Appreciation Day

May 5, 2011

I don’t remember what Mrs. Dodge looked like. I was in her kindergarten class at #4 School in Rochester, New York. The room smelled of crayons and tempura paints. There were small chairs and tables just my size and lots of light brown paper, which tore easily but felt smooth under my 5-year-old fingers. I don’t remember any of the other children in the classroom or even what learning materials were there besides the art supplies.  I discovered I could draw in that classroom. As I bent over the sheet in front of me, making thick waxy lines with the stubby crayons stored in the old coffee can on the table, the other children would cluster around and ask me to draw pictures for them. I liked kindergarten. And I liked Mrs. Dodge, even though I don’t remember her face or even her voice these many decades later. But there was one thing about her that I never forgot.  Mrs. Dodge could read upside down. Every day at reading time the children would sit in a semi-circle at Mrs. Dodge’s feet as she read from a book on her lap. The book would be balanced on its bottom edge with the pages facing outward so that we could see the pictures while she read to us, taking on the voices of characters and turning the pages slowly when it was time. It was the most magic time of the day. And I looked forward to it even more than art time. More than anything, I wanted to learn how to do that. This was in the days when we weren’t expected to read in kindergarten. The only way the stories in books could become real to me was through others. Mrs. Dodge opened that door for me in a way that has stayed with me forever.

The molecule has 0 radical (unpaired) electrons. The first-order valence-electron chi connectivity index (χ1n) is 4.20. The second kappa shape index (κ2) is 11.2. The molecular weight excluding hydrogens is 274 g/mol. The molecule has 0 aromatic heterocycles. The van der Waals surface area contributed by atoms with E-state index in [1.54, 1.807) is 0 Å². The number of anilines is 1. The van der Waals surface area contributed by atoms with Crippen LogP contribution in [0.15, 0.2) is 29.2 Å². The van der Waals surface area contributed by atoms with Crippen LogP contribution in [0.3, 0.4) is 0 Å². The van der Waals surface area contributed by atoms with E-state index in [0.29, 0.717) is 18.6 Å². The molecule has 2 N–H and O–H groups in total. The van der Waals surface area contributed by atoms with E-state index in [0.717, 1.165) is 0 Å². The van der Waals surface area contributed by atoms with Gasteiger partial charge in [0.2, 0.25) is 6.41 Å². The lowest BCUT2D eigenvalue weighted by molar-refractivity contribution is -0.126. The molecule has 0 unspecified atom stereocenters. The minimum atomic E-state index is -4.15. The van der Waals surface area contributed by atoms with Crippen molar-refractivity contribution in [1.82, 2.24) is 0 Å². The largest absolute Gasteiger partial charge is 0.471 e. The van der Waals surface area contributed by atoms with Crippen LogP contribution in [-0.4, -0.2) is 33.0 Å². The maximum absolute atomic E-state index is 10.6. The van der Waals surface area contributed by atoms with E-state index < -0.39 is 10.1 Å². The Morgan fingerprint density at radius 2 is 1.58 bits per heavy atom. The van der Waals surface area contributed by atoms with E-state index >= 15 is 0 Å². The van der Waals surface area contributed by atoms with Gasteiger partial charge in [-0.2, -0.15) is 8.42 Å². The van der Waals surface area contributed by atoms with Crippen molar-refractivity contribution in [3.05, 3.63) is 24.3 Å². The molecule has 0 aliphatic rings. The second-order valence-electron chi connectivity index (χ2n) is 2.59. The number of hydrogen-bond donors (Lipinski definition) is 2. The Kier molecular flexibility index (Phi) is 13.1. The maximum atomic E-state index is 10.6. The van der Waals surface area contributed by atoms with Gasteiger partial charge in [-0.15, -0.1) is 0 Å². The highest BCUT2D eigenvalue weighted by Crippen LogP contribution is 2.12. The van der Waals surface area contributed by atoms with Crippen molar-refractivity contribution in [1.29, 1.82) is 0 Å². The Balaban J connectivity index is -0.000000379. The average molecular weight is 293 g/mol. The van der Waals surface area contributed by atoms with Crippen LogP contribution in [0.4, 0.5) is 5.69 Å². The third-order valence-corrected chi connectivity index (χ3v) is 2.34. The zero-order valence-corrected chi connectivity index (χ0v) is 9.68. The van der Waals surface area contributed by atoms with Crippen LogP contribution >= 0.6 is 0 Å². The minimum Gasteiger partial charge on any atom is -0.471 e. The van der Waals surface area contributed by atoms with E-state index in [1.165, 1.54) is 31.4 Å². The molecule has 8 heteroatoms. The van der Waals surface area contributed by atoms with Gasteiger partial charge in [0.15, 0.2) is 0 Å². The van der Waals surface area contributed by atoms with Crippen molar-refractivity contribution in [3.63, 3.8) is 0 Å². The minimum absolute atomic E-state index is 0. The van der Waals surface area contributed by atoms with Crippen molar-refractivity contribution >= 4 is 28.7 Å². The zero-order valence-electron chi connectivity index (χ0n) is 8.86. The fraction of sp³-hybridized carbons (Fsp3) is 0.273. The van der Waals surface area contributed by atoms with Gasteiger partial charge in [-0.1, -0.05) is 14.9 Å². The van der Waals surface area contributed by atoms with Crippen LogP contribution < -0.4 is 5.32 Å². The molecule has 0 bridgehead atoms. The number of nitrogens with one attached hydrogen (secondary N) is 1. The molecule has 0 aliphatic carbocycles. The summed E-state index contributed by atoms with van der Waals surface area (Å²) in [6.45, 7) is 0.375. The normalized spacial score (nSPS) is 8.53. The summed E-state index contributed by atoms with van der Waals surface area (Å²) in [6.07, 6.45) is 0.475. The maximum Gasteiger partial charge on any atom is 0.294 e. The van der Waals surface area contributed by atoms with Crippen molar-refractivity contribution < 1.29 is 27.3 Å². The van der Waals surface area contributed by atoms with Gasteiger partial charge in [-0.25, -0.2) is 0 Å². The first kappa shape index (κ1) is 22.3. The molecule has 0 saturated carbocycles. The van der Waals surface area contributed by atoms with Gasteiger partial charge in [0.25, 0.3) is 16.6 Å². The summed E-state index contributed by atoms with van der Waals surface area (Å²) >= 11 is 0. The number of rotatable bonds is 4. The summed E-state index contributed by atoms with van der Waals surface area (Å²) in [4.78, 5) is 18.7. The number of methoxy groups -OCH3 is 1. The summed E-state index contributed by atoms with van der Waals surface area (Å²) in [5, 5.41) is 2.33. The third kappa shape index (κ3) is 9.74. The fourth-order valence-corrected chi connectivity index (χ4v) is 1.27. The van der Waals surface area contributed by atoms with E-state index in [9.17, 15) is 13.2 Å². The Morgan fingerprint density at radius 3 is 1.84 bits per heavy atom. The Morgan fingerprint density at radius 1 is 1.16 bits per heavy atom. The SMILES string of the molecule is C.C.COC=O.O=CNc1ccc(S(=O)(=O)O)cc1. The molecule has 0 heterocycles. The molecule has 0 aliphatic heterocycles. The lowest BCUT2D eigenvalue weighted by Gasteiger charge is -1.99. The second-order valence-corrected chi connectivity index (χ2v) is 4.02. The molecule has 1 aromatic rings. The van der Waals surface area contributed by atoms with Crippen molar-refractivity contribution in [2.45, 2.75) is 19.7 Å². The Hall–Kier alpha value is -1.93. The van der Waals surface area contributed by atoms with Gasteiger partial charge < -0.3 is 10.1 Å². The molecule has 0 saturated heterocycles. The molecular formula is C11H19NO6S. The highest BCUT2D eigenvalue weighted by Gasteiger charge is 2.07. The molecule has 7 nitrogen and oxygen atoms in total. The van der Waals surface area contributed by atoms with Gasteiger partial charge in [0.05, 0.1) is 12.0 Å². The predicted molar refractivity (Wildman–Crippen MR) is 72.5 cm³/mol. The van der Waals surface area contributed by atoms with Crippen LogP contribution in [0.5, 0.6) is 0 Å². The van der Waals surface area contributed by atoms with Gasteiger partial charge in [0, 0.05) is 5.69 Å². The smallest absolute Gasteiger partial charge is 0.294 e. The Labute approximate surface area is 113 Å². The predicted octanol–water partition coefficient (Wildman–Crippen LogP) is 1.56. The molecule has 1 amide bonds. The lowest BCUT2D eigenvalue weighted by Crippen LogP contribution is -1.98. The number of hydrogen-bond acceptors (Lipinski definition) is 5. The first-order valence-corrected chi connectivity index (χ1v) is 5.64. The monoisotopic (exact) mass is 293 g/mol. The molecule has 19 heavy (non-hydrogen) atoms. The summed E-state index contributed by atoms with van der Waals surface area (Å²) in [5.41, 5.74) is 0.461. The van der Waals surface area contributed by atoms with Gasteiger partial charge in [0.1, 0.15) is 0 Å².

I thought about Mrs. Dodge when I received an email reminder that May 6th is Provider Appreciation Day. What an excellent opportunity to let those who educate, guide and care for the littlest ones know how valuable they are. Early childhood educators can make an impression on the lives of the little people in their care that is deeper than any that comes after.

Not so long ago I was sharing stories of parenthood with the founder of Environments. She said, “My daughter is 33 now.  One day, a couple of years ago, I asked her what had been the most meaningful period of her life. I was expecting her to say something like ‘When I went to Europe’ or about some other great experience we’d provided for her. But instead she said, ‘When I was in Miss Linda’s Montessori school’.” Mother/founder then paused and told me, “That’s when I knew my life was on the right track, and I was doing what I’m supposed to be doing.”

To all of you who work in the early childhood community — as teachers, administrators, curriculum developers, care givers, and in myriad other ways — I say thank you.  Good job. What you’re doing makes a difference.  And, yes, I can read upside down.


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